- Need to operate a website with a wider variety of peaks and troughs
- Requirement to handle databases
- Ability to offer recommendations
- Easy expansion path
- Amazon Web Services offered price and flexibility
- Easy upgrade route
- Full redundancy
Running a flash sale sports clothing and equipment company online means that peaks in demand are an almost everyday occurrence. SportPursuit is a company that would struggle to exist without the cloud, it would simply not be able to cope without an infrastructure that could handle peaks and do so at a relatively reasonable cost.
The firm was started in 2011 and according to Steve Blake, chief technology officer of the firm, being a start-up means you never quite know how long you are going to be around.
“When you are starting a business, you want to do everything as cheaply as possible,” he says but adds that while this was the initial reason using the cloud, the biggest reason now is “because of our fluctuating traffic”.
“Also, with retail in the UK and the rest of the world, you have days such as the lead up to Christmas. Your traffic is just so much higher than during the first part of the year. So having an infrastructure where you can spin instances up and shut them down based on your demand is pretty key to cost saving, but also just providing users with an experience that every user thinks they're the only person on the website,” adds Blake.
Buying in infrastructure and finding a partner
In the run up to starting the website, Clapham-based SportPursuit evaluated a couple of hosting providers based in the UK: Rackspace and Dedipower. “But at the time, AWS was probably the leader when it came to cloud computing and [being] really affordable. That was the main driver when we initially chose [it].”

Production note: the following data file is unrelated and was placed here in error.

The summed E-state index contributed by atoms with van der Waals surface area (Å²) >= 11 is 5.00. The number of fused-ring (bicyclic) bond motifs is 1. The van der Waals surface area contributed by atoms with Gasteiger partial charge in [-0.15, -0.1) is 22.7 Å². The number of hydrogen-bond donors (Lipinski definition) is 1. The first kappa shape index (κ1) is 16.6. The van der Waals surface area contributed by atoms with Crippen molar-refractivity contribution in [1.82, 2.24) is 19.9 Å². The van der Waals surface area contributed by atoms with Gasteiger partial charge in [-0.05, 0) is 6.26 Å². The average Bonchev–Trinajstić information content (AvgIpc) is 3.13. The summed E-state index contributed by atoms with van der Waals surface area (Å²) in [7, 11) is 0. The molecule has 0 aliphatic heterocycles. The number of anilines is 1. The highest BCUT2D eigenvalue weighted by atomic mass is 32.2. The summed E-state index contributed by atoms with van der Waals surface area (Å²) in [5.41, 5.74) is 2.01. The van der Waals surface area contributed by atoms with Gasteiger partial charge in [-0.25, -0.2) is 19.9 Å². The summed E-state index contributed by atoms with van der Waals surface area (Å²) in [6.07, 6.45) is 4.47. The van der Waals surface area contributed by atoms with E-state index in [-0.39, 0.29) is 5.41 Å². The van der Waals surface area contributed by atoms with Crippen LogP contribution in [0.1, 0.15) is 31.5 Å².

He says that at the time AWS was the only one that provided both flexibility and affordability. “Having a cheap hosting provider but also the lack of long term contract is quite attractive from AWS.”
Blake says the initial setup was “pretty basic” - just a web server and a database server.
“Then we’re running Magento, which is an open source e-commerce platform,” he says. “It was about installing the platform on the servers, running Ubuntu operating systems on the instances.”
His team spun up instances from AWS images and then installed the packages they needed. “And then from that, it has evolved and now we have got multiple web servers running.”
SportPursuit uses Amazon Relational Database Service to store product, order, and customer data, and Amazon Simple Storage Service for backup and storage of around 1TB of data. ElastiCache is used for in-memory caching and Elastic Load Balancing provides load balancing.
“We are using RDS database offering because it is MySQL-as-a-service,” says Blake. “It is completely hosted by Amazon, you just upload your database and they handle all the replication across servers. It is really easy to do back ups; it’s really easy to spin up new slaves if you need them.” He adds that this allows them to have a master and slave database for redundancy.
“We are also using Rediff and Memcache. We are using those out of the Elasticache service, which is just Memcache and Rediff as-a-service. Elasticache offers those two technologies as a service.”